Malware is a category of malicious code that includes viruses, spyware, worms, and Trojan horses. Destructive malware will utilize popular communication tools to spread, including worms sent through email and instant messages, Trojan horses dropped from web sites, and virus-infected files downloaded from file sharing programs. Malware will also seek to exploit existing vulnerabilities on systems making their entry quiet and easy.
Malware typically strike people when they are surfing the web. There is not a single type of website where these applications are found, but they are more common from sites offering pirated goods and adult content, as well as blogs and forums. They can even sneak into advertisements on legitimate sites, usually through banner ads at the top of Web page. In order to get installed onto a system, a person is usually either tricked into downloading the program (thinking it’s something else) or a small program called a “Downloader” is installed by the attacker through an un-patched flaw in the person’s web browser. This is often known as a “drive-by” install.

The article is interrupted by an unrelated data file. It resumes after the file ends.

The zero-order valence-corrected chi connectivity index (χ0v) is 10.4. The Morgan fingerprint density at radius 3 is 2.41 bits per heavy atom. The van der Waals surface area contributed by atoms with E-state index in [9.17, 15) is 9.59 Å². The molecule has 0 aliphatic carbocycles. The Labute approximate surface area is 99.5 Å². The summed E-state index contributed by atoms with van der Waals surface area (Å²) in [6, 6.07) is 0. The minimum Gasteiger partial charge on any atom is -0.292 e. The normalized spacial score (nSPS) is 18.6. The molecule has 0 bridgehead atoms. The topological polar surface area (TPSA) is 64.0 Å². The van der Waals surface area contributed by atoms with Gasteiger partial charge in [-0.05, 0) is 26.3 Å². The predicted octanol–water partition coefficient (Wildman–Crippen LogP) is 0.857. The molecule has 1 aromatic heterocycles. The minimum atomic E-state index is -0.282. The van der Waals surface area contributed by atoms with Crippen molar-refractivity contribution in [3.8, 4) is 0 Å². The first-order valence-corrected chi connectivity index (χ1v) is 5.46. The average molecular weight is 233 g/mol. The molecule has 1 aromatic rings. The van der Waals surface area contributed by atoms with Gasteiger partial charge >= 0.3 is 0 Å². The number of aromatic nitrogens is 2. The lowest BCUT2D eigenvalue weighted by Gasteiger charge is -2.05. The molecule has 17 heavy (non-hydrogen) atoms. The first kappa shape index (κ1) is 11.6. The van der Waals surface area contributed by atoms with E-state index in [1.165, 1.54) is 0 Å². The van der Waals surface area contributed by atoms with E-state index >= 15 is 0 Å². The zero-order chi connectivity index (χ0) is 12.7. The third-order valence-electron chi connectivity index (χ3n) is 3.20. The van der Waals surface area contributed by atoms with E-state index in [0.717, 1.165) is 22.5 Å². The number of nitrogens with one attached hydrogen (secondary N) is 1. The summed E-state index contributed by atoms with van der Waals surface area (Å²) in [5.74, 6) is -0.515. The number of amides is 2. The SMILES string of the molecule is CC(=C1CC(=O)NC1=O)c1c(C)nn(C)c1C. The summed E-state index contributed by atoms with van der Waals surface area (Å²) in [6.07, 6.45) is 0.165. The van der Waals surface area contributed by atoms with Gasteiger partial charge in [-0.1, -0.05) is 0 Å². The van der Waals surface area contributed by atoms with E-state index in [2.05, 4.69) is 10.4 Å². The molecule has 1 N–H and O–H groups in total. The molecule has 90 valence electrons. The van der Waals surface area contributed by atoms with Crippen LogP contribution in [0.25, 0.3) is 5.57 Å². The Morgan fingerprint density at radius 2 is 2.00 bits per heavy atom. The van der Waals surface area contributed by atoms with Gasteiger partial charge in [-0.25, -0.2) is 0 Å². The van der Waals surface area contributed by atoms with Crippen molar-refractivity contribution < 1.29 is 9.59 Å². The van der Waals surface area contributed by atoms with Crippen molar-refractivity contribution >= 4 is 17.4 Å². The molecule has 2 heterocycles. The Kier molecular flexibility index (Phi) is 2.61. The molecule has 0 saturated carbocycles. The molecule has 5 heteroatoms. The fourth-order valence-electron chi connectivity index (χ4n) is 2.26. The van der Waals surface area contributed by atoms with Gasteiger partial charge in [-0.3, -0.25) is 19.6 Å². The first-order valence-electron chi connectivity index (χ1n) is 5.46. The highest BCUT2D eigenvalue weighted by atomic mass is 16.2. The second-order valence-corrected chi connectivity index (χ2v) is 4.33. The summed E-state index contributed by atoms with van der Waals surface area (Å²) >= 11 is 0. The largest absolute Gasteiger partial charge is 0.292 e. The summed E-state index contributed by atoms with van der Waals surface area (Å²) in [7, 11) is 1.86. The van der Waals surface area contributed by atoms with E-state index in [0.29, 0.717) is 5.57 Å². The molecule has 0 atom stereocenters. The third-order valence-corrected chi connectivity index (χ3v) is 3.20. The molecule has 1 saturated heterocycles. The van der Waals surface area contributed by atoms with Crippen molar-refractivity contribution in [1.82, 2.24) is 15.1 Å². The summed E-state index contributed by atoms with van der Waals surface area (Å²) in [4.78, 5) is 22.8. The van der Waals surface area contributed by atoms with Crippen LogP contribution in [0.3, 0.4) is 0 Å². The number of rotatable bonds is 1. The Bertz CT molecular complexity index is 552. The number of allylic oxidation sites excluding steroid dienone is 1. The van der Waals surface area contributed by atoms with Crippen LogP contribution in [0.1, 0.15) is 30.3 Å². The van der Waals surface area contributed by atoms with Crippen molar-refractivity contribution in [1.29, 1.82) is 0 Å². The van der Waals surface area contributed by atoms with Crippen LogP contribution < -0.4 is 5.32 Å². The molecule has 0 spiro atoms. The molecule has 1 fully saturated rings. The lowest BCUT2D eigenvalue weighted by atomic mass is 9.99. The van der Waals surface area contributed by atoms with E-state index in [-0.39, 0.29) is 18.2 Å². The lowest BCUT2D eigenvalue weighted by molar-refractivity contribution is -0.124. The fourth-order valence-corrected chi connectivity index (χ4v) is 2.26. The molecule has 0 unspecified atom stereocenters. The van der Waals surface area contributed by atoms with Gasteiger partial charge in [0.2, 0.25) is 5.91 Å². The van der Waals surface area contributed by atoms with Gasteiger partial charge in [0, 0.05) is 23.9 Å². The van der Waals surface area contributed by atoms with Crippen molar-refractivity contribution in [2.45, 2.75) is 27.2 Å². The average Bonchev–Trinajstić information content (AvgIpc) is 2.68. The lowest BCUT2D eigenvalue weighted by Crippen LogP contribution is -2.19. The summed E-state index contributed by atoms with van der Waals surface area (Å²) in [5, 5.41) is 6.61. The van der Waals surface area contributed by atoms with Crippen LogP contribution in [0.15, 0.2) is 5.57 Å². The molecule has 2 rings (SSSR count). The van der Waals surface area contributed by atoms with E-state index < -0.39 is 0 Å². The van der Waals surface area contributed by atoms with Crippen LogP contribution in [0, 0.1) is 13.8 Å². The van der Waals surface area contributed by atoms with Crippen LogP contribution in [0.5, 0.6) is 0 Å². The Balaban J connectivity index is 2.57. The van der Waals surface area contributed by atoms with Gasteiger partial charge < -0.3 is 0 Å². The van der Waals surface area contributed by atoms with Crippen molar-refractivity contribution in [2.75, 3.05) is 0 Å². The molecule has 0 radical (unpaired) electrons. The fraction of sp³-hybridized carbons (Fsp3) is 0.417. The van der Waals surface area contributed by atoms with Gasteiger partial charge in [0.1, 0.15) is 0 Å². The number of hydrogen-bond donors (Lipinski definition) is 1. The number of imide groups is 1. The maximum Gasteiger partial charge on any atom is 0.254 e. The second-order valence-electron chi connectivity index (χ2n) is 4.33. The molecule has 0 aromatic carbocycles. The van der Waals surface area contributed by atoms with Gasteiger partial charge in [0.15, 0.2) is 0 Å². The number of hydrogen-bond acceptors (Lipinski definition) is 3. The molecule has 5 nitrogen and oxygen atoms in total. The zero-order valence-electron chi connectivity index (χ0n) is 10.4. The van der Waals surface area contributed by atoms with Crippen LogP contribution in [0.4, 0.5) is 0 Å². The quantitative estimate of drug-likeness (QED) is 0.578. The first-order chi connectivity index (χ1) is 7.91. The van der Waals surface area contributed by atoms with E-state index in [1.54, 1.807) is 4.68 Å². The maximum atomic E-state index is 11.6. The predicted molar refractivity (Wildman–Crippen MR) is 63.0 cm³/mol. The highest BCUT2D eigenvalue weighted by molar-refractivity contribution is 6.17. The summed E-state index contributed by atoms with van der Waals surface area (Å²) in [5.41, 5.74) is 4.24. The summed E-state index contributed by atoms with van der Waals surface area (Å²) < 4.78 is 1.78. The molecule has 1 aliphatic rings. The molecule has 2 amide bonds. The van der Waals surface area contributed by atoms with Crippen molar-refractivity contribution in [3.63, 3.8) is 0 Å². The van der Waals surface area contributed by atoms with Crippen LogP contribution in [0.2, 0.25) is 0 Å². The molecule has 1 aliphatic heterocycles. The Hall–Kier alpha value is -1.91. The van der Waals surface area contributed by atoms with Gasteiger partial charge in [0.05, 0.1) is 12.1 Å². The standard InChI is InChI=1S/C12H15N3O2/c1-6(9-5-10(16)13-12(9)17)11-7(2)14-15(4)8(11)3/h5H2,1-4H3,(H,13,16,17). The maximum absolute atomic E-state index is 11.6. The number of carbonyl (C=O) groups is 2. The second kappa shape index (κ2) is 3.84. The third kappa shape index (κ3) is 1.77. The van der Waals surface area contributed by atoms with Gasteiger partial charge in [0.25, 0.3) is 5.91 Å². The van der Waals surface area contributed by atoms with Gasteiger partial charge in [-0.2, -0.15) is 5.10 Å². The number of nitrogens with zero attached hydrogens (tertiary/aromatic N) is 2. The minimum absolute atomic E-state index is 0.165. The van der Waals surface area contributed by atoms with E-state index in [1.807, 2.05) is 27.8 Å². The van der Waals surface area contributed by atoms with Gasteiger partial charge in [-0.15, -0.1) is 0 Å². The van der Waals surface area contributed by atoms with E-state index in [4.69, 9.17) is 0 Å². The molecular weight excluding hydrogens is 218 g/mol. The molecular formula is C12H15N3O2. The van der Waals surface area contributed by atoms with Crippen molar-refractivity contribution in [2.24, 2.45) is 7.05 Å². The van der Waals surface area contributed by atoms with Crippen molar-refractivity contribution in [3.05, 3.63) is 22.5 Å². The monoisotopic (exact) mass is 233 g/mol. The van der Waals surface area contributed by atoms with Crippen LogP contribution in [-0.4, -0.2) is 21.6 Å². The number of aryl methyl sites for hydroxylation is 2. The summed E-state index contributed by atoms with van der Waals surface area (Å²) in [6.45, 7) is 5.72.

Here are some tips to help protect yourself from malware:
- Never open email attachments from people you don’t’ know. Unless you know exactly what the attachment is, don’t open email attachments from people you DO know. The sender may not know the attachment is infected.
- Don’t click on any links inside email unless you know for sure they are safe. If you do, you may install software on your computer.
- Don’t click on links in spam that claim to offer anti-spyware software. Some software offered in spam actually installs spyware.
- Know the standard look of your system alerts. Stay away from the “No Thanks” buttons if you can help it, and instead close the window with the default “X” at the corner of the toolbar. For an even more reliable option, use the keystroke combination ALT+F4 for “Close window” built into Windows.
- Don’t install any software without knowing exactly what it is. Take the time to read the end-user license agreement (EULA) before downloading any software. If the EULA is hard to find or difficult to understand, think twice about installing the software.
- Never respond to financial or other offers, no matter how legitimate they appear to be: legitimate companies do not request confidential information such as credit card or Social Security numbers by e-mail; any sweepstakes or other offer that looks too good to be true should be ignored
- Limit use of personal email or IM: Your business email is filtered, your personal email may not be.
In summary, follow these simple steps and use common sense. If you think you are already infected call Design One.